Plan of St Paul's Cathedral, London, 1675–1710

Below - Plan of St. Paul's Cathedral, London, 1675-1710.

This is a plan of the St Paul’s Cathedral in London, England. It is an example of English Renaissance architecture. The construction lasted from 1675 to 1710. Sir Christopher Wren designed the cathedral. “In plan, Wren’s design was in accordance with the traditional arrangement of an English cathedral, with nave, north and south transepts and choir, in all the cases with side aisles together...

Wren introduced a series of cupolas over the main arms of the cathedral, which enabled him to light with clerestory windows; these are not visible on the exterior, as they are masked by the upper storey which Wren carried round the whole structure, in order, probably, to give it greater height and importance.” The scale is given in feet. (

Christopher Wren

The engraving on the banknote is based on a 1711 portrait by the German artist Sir Gottfried Kneller. Portrait - oil - canvas, size: 1245 mm. x 1003 m. The portrait was purchased in 1860 for the National Portrait Gallery in London, where it is located to this day.

Sir Christopher Wren PRS FRS (30 October 1632 [O.S. 20 October] – 8 March 1723 [O.S. 25 February]) was one of the most highly acclaimed English architects in history, as well as an anatomist, astronomer, geometer, and mathematician-physicist. He was accorded responsibility for rebuilding 52 churches in the City of London after the Great Fire in 1666, including what is regarded as his masterpiece, St Paul's Cathedral, on Ludgate Hill, completed in 1710.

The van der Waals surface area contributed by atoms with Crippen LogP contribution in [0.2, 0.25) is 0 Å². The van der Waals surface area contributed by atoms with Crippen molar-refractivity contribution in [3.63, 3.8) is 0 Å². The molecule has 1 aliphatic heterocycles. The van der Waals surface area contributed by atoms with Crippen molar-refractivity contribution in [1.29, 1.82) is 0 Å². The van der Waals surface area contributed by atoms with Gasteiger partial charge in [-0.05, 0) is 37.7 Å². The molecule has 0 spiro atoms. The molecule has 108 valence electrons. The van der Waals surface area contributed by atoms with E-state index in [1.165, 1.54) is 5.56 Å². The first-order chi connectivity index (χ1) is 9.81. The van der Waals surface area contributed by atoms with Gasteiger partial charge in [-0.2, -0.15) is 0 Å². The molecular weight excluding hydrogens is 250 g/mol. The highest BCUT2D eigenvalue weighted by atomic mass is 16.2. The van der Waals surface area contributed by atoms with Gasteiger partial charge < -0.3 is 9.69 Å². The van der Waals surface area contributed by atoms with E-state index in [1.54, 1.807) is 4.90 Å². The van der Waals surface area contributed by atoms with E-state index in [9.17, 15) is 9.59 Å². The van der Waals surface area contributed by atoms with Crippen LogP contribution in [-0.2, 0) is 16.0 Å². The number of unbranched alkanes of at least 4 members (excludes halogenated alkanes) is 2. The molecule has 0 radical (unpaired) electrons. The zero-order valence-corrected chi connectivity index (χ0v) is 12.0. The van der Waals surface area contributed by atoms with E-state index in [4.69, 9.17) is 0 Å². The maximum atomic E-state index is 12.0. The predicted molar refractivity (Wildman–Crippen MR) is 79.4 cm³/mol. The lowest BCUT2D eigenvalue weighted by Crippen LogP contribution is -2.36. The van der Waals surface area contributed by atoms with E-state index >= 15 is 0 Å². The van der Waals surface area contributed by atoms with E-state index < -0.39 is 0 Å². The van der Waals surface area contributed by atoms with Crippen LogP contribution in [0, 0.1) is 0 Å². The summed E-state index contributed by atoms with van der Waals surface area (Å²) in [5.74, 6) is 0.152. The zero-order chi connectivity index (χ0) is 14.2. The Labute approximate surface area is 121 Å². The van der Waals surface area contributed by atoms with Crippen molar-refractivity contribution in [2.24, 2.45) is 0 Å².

The principal creative responsibility for a number of the churches is now more commonly attributed to others in his office, especially Nicholas Hawksmoor. Other notable buildings by Wren include the Royal Hospital Chelsea, the Old Royal Naval College, Greenwich, and the south front of Hampton Court Palace.

Educated in Latin and Aristotelian physics at the University of Oxford, Wren was a founder of the Royal Society and served as its president from 1680 to 1682.[6] His scientific work was highly regarded by Isaac Newton and Blaise Pascal.


Designer: Roger Withington.

The banknote withdrawn from circulation on September 2, 1996.

For the materials provided, many thanks to Malcolm Shemmonds from the Bank of England Public Relations Department.

On banknote have signed Mister David Henry FitzRoy Somerset.

David Henry FitzRoy Somerset (19 June 1930 – 25 October 2014) was Chief Cashier of the Bank of England for 1980 to 1988. The signature of the Chief Cashier appears on British banknotes. Somerset was replaced as Chief Cashier by Malcolm Gill.

Somerset was educated at Mount House School (now known as Mount Kelly) in Tavistock, Devon.

He was an emeritus fellow of Peterhouse, Cambridge from 1997 to 2014, and fellow 1988-1997.